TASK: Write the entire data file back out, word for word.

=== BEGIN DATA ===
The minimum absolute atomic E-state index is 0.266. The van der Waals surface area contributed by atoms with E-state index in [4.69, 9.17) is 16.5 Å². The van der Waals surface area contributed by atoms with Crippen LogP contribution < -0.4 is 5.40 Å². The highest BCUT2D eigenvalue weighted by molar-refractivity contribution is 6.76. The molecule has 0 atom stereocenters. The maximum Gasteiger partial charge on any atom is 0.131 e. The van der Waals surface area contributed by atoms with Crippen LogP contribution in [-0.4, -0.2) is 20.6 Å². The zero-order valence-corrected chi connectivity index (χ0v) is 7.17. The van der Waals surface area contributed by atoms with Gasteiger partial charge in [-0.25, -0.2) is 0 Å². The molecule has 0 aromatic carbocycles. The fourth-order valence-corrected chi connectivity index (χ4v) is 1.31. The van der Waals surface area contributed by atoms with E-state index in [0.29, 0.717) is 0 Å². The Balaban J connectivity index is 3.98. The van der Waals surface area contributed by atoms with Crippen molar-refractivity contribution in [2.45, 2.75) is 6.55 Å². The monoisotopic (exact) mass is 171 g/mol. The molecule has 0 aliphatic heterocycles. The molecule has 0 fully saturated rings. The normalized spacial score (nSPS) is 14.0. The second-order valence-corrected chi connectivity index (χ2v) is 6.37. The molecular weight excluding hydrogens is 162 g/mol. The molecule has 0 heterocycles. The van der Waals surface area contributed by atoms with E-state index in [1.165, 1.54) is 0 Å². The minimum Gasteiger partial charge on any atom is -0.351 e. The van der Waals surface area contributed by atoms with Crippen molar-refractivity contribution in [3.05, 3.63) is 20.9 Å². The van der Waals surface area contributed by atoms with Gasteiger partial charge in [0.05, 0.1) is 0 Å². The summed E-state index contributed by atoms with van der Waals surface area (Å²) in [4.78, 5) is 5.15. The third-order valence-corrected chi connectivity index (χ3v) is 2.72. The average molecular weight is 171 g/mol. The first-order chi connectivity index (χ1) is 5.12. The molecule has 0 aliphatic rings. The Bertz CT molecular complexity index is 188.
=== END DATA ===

The minimum absolute atomic E-state index is 0.266. The van der Waals surface area contributed by atoms with E-state index in [4.69, 9.17) is 16.5 Å². The van der Waals surface area contributed by atoms with Crippen LogP contribution < -0.4 is 5.40 Å². The highest BCUT2D eigenvalue weighted by molar-refractivity contribution is 6.76. The molecule has 0 atom stereocenters. The maximum Gasteiger partial charge on any atom is 0.131 e. The van der Waals surface area contributed by atoms with Crippen LogP contribution in [-0.4, -0.2) is 20.6 Å². The zero-order valence-corrected chi connectivity index (χ0v) is 7.17. The van der Waals surface area contributed by atoms with Gasteiger partial charge in [-0.25, -0.2) is 0 Å². The molecule has 0 aromatic carbocycles. The fourth-order valence-corrected chi connectivity index (χ4v) is 1.31. The van der Waals surface area contributed by atoms with E-state index in [0.29, 0.717) is 0 Å². The Balaban J connectivity index is 3.98. The van der Waals surface area contributed by atoms with Crippen molar-refractivity contribution in [2.45, 2.75) is 6.55 Å². The monoisotopic (exact) mass is 171 g/mol. The molecule has 0 aliphatic heterocycles. The molecule has 0 fully saturated rings. The normalized spacial score (nSPS) is 14.0. The second-order valence-corrected chi connectivity index (χ2v) is 6.37. The molecular weight excluding hydrogens is 162 g/mol. The molecule has 0 heterocycles. The van der Waals surface area contributed by atoms with E-state index in [1.165, 1.54) is 0 Å². The minimum Gasteiger partial charge on any atom is -0.351 e. The van der Waals surface area contributed by atoms with Crippen molar-refractivity contribution in [3.05, 3.63) is 20.9 Å². The van der Waals surface area contributed by atoms with Gasteiger partial charge in [0.05, 0.1) is 0 Å². The summed E-state index contributed by atoms with van der Waals surface area (Å²) in [4.78, 5) is 5.15. The third-order valence-corrected chi connectivity index (χ3v) is 2.72. The average molecular weight is 171 g/mol. The first-order chi connectivity index (χ1) is 5.12. The molecule has 0 aliphatic rings. The Bertz CT molecular complexity index is 188.